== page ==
A-2: *Russian Twists

*Sit on the ground or a bench with knees bent to 90 degrees and lean your trunk back to 45 degrees. Keeping this trunk angle, and with arms out straight, fingers interlocked and arms maintained at 90 degrees to the upper body, rotate the trunk from the waist (not the shoulders!)

Comments on Exercise Selection

This is not a rehab or functional-strength program. It’s designed for lean-mass development only. The inclusion of machine-based exercises in the above cycle is based on my preference to avoid technical or coordination-intensive exercises (such as squats or deadlifts) while in a “panicked” state of mind. In theory, this program can be done using more technical lifts as long as you remain “present” or “in the moment.” However, for your first exposure to EDT, I strongly suggest sticking to the program as provided.


density training workouts• Each workout consists of two 20-minute time frames separated by a short (5-10 minute) rest period. In each time frame, you’ll perform two exercises, for a total of 4 exercises per workout.

• In each time frame, the two exercises are performed in alternating fashion, back and forth, until the time frame has elapsed.

• After warming up the first 2 exercises, select a load that approximates a 10-12 RM for each exercise. Ideally, the weight used for each exercise should be equally difficult.

• Sets, reps, and rest intervals: Generally, most people will find it most effective to do higher repetition (but not maximal effort) sets and shorter rests at the beginning, and then gradually progress to less reps per set and longer rests as fatigue accumulates. As an example, you might begin by performing sets of 6 with very short (15-30 second) rests. As you begin to fatigue, you’ll increase your rest intervals as you drop down to sets of 4, then 2, and as the 20-minute time limit approaches, you might crank out a few singles in an effort of accomplish as many repetitions as possible in 20 minutes.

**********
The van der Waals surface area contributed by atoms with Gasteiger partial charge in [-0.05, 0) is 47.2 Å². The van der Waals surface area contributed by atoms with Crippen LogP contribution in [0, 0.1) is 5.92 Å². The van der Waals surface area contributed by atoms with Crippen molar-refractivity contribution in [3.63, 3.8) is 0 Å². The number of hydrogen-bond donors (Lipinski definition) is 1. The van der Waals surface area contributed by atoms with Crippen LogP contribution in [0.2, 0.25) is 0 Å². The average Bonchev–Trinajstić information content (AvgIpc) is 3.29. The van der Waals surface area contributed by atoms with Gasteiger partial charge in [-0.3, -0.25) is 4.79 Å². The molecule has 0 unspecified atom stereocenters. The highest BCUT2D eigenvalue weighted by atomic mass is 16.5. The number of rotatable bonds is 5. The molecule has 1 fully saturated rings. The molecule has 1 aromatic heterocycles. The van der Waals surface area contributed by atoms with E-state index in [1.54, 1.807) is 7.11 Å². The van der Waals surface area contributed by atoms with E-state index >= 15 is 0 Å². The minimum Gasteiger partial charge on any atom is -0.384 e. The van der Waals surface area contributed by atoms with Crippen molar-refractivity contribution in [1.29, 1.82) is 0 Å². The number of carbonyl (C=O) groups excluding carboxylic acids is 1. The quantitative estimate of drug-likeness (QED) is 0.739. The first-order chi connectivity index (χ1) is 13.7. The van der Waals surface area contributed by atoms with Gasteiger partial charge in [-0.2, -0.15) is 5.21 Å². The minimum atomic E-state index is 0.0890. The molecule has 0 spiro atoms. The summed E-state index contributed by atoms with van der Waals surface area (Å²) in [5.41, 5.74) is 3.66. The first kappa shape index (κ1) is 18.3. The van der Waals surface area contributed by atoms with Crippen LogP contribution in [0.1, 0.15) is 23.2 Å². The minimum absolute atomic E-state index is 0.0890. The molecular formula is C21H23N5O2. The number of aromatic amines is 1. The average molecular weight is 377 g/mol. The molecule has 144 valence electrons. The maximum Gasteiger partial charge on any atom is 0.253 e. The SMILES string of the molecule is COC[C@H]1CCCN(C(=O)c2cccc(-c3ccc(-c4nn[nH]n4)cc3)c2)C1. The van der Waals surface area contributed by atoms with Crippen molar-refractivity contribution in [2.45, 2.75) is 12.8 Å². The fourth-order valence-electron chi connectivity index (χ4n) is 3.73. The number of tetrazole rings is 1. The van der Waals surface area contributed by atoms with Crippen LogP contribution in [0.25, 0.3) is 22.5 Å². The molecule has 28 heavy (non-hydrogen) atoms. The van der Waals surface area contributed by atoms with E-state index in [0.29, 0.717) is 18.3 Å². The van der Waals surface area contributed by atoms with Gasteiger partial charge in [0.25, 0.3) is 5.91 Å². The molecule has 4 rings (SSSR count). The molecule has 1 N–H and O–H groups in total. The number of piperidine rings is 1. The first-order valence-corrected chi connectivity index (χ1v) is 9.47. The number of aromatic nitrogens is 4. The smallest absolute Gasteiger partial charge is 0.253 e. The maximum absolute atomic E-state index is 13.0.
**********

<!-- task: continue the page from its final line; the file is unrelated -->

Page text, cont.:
NOTE: Do not perform early sets to failure, or even near failure. My recommended starting point is to do 1/2 of what is possible (e.g., 5 reps with a 10-RM weight) at the beginning of the time frame. As the time limit approaches however, you’ll find yourself working at or near failure as you attempt to break your rep record.

• Progression: Each time you repeat the workout; your objective is to simply perform more total repetitions in the same time frame. Apply the 20/5 rule: as soon as you can increase the total number of reps by 20% or more, start the next workout withy 5% more weight and start over.

And that’s essentially it. No pre-ordained numbers of sets, reps, or rest periods. It’s entirely up to you. Your job is only to complete the 20-minute work period, and then improve on it the next time around. Oh, and be ready to feel some pain. Don’t start this program if you need to attend some social event where shuffling and moaning in pain aren’t acceptable.

If you would like more escalating density training workouts, you should check out the full program, by click the link below:

Click here to go to Escalating Density Training

You can also use a different style of bodybuilding workouts after trying these density training workouts for 3 weeks or so. Strength training would be my personal favourite method to use after density training workouts.

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About William

William is a personal trainer in Belfast.